Which clinical history findings are characteristic of sleep dysfunction in women?

Updated: Jan 31, 2019
  • Author: Gila Hertz, PhD, ABSM; Chief Editor: Selim R Benbadis, MD  more...
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Women typically present with 1 or a combination of the following symptoms.

Difficulty falling asleep

The inability to fall asleep suggests psychophysiologic or primary insomnia. Typically, this type of insomnia, often termed "learned" insomnia, is more frequent in younger individuals. It is characterized by an initial level of increased somatized and psychological tension, which may lead to occasional sleep disturbance and later may be reinforced by maladaptive behavior targeted at preventing the sleep disturbance. Often, a learned insomnia is associated with anxiety disorder, certain personality styles, and a stressful lifestyle.

Difficulties maintaining sleep

Multiple awakenings during sleep are more frequent in older individuals and suggest major sleep disorders, such as OSA or PLMD, as well as other medical and psychiatric conditions. Older women who suffer from arthritis and other painful conditions, women on certain medications, and women in their last trimester of pregnancy are some of the groups likely to present with difficulties in maintaining sleep.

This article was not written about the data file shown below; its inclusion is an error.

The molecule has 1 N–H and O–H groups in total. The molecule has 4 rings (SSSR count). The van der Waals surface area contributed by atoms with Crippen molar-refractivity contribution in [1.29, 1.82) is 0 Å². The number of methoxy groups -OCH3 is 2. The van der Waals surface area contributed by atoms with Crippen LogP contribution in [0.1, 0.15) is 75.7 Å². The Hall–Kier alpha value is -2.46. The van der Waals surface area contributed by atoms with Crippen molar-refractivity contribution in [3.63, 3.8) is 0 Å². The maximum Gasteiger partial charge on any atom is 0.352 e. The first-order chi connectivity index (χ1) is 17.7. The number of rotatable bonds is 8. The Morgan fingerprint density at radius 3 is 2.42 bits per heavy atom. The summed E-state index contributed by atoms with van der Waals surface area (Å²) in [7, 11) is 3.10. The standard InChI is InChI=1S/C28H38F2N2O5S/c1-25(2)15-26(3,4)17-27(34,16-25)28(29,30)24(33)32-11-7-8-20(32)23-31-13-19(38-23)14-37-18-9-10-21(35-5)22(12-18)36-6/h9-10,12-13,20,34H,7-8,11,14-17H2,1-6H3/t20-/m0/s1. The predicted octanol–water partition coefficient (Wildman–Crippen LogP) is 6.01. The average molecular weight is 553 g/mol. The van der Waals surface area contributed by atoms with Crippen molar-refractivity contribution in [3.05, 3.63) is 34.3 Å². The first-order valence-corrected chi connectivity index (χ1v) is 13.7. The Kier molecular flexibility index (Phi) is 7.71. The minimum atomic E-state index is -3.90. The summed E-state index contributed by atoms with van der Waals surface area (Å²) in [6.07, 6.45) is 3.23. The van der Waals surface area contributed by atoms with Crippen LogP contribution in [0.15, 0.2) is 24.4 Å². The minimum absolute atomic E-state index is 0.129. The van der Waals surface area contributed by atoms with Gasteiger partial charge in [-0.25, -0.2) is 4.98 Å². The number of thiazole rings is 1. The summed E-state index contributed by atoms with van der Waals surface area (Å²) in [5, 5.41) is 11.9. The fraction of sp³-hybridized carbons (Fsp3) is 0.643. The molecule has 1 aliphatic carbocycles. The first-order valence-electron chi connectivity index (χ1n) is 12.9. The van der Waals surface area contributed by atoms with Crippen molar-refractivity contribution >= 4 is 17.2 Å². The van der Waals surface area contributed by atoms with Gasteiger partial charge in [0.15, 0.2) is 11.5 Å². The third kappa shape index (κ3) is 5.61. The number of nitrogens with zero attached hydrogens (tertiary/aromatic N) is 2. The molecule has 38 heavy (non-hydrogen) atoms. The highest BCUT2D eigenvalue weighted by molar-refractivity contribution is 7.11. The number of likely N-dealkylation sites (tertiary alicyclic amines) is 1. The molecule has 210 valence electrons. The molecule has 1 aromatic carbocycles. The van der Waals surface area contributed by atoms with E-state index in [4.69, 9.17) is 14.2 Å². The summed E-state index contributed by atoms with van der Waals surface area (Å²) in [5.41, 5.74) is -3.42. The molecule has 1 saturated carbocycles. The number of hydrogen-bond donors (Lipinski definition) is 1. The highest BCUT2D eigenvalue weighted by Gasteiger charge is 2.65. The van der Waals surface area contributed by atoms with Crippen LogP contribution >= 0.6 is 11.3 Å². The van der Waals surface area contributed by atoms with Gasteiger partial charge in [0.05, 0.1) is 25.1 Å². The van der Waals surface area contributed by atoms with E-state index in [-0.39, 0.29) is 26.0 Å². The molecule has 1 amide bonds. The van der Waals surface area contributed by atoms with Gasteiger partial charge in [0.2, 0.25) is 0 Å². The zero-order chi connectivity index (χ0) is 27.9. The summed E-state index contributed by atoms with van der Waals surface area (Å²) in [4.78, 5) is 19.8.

Excessive daytime sleepiness

In older postmenopausal women, excessive daytime sleepiness suggests SDB and PLMD. Severe sleepiness in young women is more likely to be associated with sleep deprivation or narcolepsy.

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